10.   In the alternative, if you collapse or wait until symptoms get so severe that going for an office appointment is impossible, go to an emergency room -- repeat steps five through eight -- and either be admitted to the hospital if your insurance is adequate and you have any available sick-time from work (if not, beg for drugs and to be released) or go to number nine.

11.    Need a dentist?  Too bad.  Have dental insurance?  Still too bad.  You might get a cleaning and some x-rays, but getting the care you may or may not need will be again totally related to your ability to pay whatever portion of the dental work is not covered (and amazingly, every penny of what dental insurance will cover will be eaten up by whatever problem you may or may not have) -- in the alternative, avoid dentists or just pull teeth as they go bad;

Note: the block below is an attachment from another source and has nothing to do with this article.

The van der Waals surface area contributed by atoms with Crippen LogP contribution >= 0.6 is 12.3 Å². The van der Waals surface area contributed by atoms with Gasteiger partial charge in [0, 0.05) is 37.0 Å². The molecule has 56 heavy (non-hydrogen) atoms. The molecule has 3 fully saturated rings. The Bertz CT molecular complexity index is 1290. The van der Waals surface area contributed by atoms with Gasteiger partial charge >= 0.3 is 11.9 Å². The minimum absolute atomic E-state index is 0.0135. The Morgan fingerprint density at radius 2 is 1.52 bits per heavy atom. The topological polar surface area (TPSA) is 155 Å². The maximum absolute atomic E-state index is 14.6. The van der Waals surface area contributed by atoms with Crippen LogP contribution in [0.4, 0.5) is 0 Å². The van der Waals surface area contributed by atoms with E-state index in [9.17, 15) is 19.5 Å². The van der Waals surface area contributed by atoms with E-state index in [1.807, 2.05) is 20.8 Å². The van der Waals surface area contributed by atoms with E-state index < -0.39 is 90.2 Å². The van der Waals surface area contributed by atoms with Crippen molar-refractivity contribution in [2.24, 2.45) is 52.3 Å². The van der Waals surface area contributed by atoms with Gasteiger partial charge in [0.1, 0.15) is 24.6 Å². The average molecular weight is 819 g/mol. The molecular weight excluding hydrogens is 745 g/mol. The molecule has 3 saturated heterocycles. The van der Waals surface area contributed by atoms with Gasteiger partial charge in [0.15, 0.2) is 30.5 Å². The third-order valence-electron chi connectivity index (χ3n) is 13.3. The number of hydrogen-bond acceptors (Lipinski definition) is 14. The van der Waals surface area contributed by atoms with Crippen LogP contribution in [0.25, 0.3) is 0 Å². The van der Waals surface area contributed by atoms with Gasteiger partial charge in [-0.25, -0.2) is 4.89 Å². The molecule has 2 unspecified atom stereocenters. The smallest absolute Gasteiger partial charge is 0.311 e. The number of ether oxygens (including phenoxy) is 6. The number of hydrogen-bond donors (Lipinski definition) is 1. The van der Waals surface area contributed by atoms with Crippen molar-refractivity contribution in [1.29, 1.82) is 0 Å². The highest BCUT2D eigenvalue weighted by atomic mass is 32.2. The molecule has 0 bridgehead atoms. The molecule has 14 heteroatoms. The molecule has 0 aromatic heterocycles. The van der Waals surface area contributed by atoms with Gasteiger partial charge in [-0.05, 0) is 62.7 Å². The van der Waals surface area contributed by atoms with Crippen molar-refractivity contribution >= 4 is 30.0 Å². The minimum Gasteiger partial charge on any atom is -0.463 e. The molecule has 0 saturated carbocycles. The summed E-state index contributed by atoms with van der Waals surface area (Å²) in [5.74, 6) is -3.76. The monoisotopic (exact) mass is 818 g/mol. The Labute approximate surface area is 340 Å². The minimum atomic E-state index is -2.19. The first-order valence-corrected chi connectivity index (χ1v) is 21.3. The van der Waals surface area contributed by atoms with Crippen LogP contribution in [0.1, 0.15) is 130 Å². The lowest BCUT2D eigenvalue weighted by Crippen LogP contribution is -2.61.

12.   When the bills roll in, try to pay some after trying to find out how you can possible owe hundreds if not thousands more than the insurance policy you have indicates is possible;

13.   When the collectors call to collect all of the balances due, try to negotiate payments but endure threats of lawsuit, garnishment and worse as the collectors report back to the doctors you saw for a few moments in number eight;

14.   Try to get your meds -- if too costly, go without;

15.   Try to get well -- if you cannot, go back to work;

16.   Try to act like this is all wonderful and you are grateful to have any insurance at all;

17.   Get sued by a collection agency for a doctor bill or hospital bill you cannot cover;

18.   Sell your house and use whatever proceeds you have to try to pay some of the debts;

19.   Collectors for the doctors and hospitals are not happy if you don't pay it all in full and up-front most of the time;